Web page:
Gastritis is the medical term used to describe “inflammation in the stomach lining”. It most commonly causes heartburn-like pain, but can also cause abdominal pain, indigestion, bloating, and nausea. If left untreated, it could lead to ulcers in the stomach.
How is it diagnosed?
We most commonly see this diagnosis as a result of an endoscopy with no other significant findings. It’s usually diagnosed as “heartburn” when we don’t have an endoscopic report, but from your doctor’s perspective they’re treated the same.
What causes gastritis?
Gastritis can be caused by an infection called H. pylori (this should have been tested for during your endoscopy, but it can also be tested through blood or breath tests), NSAID use (Aspirin, Advil, naproxen), inflammatory foods, or stress. The cause isn’t always easy to pinpoint, and we often see this diagnosis given when a patient is experiencing stomach pain of unknown origin.
Here’s where this gets tricky. You would think we would use anti-inflammatories to treat an inflammatory condition, right? Well, anti-inflammatory medications cause gastritis, so your MD is left to treat it using antacids and proton pump inhibitors. While these medications can be helpful, they don’t necessarily treat the cause and they come with their own list of side effects.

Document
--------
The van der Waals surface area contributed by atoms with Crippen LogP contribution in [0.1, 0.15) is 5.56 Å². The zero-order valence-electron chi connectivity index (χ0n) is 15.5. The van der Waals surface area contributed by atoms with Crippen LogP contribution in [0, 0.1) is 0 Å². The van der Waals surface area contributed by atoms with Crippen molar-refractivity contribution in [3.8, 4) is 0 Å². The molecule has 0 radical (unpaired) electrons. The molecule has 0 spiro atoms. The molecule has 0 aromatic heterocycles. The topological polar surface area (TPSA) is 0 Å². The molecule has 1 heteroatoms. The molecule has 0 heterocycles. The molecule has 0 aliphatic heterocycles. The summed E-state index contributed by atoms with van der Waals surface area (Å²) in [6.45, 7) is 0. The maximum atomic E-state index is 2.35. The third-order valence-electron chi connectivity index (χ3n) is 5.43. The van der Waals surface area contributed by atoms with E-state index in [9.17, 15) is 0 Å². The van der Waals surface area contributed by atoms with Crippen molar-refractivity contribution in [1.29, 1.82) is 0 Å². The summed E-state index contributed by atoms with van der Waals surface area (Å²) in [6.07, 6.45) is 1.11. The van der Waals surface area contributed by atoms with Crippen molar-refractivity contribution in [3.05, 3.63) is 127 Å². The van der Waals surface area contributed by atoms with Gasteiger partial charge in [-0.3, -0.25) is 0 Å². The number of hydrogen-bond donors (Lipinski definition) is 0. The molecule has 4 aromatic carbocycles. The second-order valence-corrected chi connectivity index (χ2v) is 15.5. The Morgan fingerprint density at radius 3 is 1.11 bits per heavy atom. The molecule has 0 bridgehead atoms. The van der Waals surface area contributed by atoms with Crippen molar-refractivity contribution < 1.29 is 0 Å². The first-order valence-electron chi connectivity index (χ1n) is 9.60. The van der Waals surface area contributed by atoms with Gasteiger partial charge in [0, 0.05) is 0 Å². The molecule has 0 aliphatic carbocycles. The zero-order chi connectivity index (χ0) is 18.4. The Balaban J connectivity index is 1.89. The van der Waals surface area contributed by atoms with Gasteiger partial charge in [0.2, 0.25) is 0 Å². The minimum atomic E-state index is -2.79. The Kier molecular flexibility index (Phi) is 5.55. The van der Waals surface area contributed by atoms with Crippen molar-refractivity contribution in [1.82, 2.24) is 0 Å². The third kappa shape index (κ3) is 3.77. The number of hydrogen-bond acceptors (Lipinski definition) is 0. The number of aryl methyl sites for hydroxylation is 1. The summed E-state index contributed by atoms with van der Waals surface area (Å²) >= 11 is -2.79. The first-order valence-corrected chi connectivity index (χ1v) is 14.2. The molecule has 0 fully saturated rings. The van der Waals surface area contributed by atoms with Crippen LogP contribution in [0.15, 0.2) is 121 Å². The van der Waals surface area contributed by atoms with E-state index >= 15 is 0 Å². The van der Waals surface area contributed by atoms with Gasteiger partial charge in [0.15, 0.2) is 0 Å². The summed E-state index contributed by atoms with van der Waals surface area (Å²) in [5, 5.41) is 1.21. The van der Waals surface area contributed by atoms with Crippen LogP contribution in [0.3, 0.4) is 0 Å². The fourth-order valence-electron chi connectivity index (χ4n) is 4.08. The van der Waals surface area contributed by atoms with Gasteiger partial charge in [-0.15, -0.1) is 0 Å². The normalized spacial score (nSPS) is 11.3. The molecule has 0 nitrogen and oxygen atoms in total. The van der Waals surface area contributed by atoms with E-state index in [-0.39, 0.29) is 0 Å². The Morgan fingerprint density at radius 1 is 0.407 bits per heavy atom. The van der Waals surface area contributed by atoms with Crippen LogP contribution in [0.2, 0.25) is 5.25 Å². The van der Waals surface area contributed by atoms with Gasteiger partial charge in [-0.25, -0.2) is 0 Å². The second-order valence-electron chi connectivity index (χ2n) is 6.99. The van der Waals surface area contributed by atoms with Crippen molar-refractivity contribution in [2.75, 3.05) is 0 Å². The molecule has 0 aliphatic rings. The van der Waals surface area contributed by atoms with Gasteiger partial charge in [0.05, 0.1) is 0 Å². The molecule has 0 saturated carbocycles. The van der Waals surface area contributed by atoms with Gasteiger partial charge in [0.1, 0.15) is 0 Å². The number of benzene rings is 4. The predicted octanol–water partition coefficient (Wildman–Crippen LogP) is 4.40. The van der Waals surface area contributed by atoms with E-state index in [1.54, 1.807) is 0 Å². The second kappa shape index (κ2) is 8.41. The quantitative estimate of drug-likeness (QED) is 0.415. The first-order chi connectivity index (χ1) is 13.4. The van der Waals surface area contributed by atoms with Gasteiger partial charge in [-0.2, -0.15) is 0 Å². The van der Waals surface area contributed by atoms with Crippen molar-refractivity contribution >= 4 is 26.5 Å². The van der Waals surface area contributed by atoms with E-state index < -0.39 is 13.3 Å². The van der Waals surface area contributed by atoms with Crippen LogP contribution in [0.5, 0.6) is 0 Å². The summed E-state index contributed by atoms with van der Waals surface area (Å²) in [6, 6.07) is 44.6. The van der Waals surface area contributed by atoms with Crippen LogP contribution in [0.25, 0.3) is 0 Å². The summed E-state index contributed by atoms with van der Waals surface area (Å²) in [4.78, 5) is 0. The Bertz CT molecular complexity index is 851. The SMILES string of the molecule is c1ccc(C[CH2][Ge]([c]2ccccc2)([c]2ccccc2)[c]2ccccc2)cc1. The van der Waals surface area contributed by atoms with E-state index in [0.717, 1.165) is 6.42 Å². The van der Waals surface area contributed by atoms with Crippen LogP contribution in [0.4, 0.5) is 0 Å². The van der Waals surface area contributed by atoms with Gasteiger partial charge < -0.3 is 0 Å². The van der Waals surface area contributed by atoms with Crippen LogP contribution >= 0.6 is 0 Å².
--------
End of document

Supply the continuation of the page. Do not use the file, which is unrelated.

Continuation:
Note: if you have H. pylori, it should be treated using a medication protocol known as “triple therapy”. As an ND, I advise my patients to use medications in this circumstance.
The Naturopathic Perspective
Think of inflammation in the stomach lining the same way we would think of inflammation anywhere else in the body. The easiest comparison is a sprained ankle. If you have a sprained ankle, you stay off of it to avoid aggravating the injury, ice it to reduce redness and swelling, allow time for it to heal, and then make changes to prevent future injuries.
We treat gastritis in a similar way. First, we avoid foods that may aggravate the stomach lining. Note that this is a short-term diet plan. This includes avoiding tomatoes, dairy, citrus, mint, coffee, spicy and greasy foods. Next, we use supplements and herbs to reduce inflammation and heal the stomach lining (#treatthecause). Unlike anti-inflammatory medications, the appropriate anti-inflammatory supplements do not cause gastritis. Finally, we take steps to prevent future flare-ups, which may include correcting stomach acid or digestive enzyme deficiencies and eating a healthy diet.
Book an appointment to address the cause of stomach pain and gastritis so you can get back to eating the foods you love.